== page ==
According to the report, the difference in, say, living in the Hilltop compared to living in Upper Arlington can be as crucial as eight more years of life: In very high vulnerability neighborhoods, the average life expectancy is 72 years old. In contrast, the life expectancy in very low vulnerability neighborhoods is 80 years old.
Vulnerability levels contrast from neighborhood to neighborhood, but areas such as Linden, Milo-Grogan, Hilltop, King-Lincoln Bronzeville, Innis Garden Village and Millbrook have the greatest concentration of high vulnerability tracts.
Per the report, there is a 52 percent difference in the youth poverty rates of very low and very high vulnerability neighborhoods.
“You had neighborhoods where you could have poverty rates in a very high vulnerability neighborhood and an average of a 60 percent poverty rate in Hilltop compared to 8 percent in areas like Clintonville and that is a drastic change — mere miles apart,” Strickland said.
This [segregation] is not unintentional. This did not happen overnight. This did not happen coincidentally. —Kyle Strickland, senior legal analyst, Ohio State’s Kirwan Institute
As a result, entire communities like Millbrook — and those living in the neighborhood — are cut off from opportunities like quality education and safe housing, he said.
“This is a stark divide between races,” Strickland said.
The divide is being recognized by the Kirwan Institute and City of Columbus initiatives, such as My Brother’s Keeper, an Obama-era national initiative that encouraged communities and cities to provide structure and support for vulnerable youth, particularly boys of color between the ages of 9 and 15. It set forth the creation of various chapters including in Columbus.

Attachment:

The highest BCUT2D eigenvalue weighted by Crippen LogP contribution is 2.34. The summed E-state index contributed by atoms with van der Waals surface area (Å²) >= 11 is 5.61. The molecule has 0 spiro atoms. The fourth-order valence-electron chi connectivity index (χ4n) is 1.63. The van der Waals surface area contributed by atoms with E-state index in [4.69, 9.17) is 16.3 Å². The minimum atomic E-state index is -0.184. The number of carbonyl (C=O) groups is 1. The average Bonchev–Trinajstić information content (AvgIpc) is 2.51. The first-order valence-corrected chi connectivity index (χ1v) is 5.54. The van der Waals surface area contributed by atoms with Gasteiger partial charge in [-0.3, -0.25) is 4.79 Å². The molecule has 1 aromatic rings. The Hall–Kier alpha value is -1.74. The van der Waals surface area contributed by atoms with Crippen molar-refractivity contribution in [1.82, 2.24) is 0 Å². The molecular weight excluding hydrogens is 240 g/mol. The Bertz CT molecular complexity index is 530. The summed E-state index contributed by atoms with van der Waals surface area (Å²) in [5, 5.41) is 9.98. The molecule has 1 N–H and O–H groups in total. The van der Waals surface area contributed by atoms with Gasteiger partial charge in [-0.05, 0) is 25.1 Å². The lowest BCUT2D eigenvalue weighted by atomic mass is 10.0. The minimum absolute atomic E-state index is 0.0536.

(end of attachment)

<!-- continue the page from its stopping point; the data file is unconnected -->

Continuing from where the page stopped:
The Kirwan Institute originally got involved with My Brother’s Keeper in 2015 after the city of Columbus asked it to join the national effort in supporting and uplifting young men of color. Due to recent societal issues and events such as the Charlottesville Unite the Right white supremacist rally, it was commissioned in 2017 by Columbus to conduct further research, thus renewing the call to action.
“We’ve got to hold ourselves accountable. We can’t keep kicking the can down the road on some of these [racial] issues,” said Strickland. “We’ve got to dive in and help because these are literally kids and young boys, as well as young girls and women that are facing these issues.”
The high and very high vulnerability areas are priority areas in which the two will invest the most time and resources in, the report details.
The report’s data will be sent to city officials and legislators in the hope that the city will help acquire assets necessary to help at-risk children and families, Strickland said.
“We wanted to get a sense of the local landscape and look at what vulnerability looks like on a neighborhood level, and figure out ways in which we could potentially help empower organizations and community stakeholders to basically measure progress and actually set goals and utilize data to set the goals,” he said.